Education Amidst Transition: The Case of Romania
DiGiacomo, Francis Anthony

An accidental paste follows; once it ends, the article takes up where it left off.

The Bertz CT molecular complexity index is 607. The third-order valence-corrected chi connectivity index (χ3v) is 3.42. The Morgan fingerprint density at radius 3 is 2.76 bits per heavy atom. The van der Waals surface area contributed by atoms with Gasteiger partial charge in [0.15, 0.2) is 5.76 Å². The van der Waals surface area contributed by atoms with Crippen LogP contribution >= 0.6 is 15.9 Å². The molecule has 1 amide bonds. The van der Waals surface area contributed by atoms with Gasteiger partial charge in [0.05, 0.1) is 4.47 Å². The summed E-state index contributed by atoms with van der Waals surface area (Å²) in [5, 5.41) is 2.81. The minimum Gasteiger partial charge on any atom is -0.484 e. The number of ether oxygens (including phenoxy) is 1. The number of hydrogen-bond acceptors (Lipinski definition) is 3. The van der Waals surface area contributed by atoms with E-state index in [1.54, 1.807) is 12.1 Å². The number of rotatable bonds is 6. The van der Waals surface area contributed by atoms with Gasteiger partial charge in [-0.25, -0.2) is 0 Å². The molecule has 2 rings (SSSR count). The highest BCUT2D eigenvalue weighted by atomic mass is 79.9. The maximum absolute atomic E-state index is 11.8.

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After enduring centuries of colonialism, followed recently by the exogenous forces of globalization and isomorphism, Romania and other countries in Eastern Europe have had unique opportunities amidst formidable challenges since they began their transitions toward democracy. In this case study, I explore these forces and resulting challenges that influenced the Romanian education system between 1989 and 2007. With this approach, I try to elucidate the difficulties endured by the Romanian political and education elite when transitioning the country from totalitarianism toward democracy. I conducted an extensive literature review and document analysis, coupled with in-depth interviews with the Romanian bureaucratic education elite who influenced the country's education reforms. My research investigated the complicated manner in which education plays a role in supporting a country in transition. Two central questions drove my research: (1) What factors impacted Romania's transition from a totalitarian regime toward democracy? (2) What role did education play in Romania's transition from a totalitarian regime toward democracy? My findings suggest that too many poorly constructed short-term focused reforms, developed by an elite deeply entrenched in its communist past, slowed significantly the development of a democratic education system in Romania. Exogenous forces such as colonialism, globalization and isomorphism further compounded the challenges of Romania's political transition. The elements of these findings, in addition to domestic factors such as Romania's history and culture, coupled with its nascent political system and colonized mentality, partially explain the reasons for the core of the education system remaining largely status quo.